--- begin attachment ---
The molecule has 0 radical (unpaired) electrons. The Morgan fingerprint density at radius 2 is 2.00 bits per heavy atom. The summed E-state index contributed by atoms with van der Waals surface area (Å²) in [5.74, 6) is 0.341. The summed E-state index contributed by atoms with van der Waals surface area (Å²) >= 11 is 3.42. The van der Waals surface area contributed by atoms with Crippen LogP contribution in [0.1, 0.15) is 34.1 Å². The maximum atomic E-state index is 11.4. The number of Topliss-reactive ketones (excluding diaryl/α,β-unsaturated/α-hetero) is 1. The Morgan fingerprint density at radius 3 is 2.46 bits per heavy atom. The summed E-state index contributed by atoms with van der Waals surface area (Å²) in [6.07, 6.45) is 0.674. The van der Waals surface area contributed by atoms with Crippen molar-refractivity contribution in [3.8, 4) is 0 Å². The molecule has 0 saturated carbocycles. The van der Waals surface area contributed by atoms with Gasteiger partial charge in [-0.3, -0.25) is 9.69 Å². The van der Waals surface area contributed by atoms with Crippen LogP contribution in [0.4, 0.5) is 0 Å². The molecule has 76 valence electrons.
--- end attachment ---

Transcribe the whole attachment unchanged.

The molecule has 0 radical (unpaired) electrons. The Morgan fingerprint density at radius 2 is 2.00 bits per heavy atom. The summed E-state index contributed by atoms with van der Waals surface area (Å²) in [5.74, 6) is 0.341. The summed E-state index contributed by atoms with van der Waals surface area (Å²) >= 11 is 3.42. The van der Waals surface area contributed by atoms with Crippen LogP contribution in [0.1, 0.15) is 34.1 Å². The maximum atomic E-state index is 11.4. The number of Topliss-reactive ketones (excluding diaryl/α,β-unsaturated/α-hetero) is 1. The Morgan fingerprint density at radius 3 is 2.46 bits per heavy atom. The summed E-state index contributed by atoms with van der Waals surface area (Å²) in [6.07, 6.45) is 0.674. The van der Waals surface area contributed by atoms with Crippen molar-refractivity contribution in [3.8, 4) is 0 Å². The molecule has 0 saturated carbocycles. The van der Waals surface area contributed by atoms with Gasteiger partial charge in [-0.3, -0.25) is 9.69 Å². The van der Waals surface area contributed by atoms with Crippen LogP contribution in [0.4, 0.5) is 0 Å². The molecule has 76 valence electrons.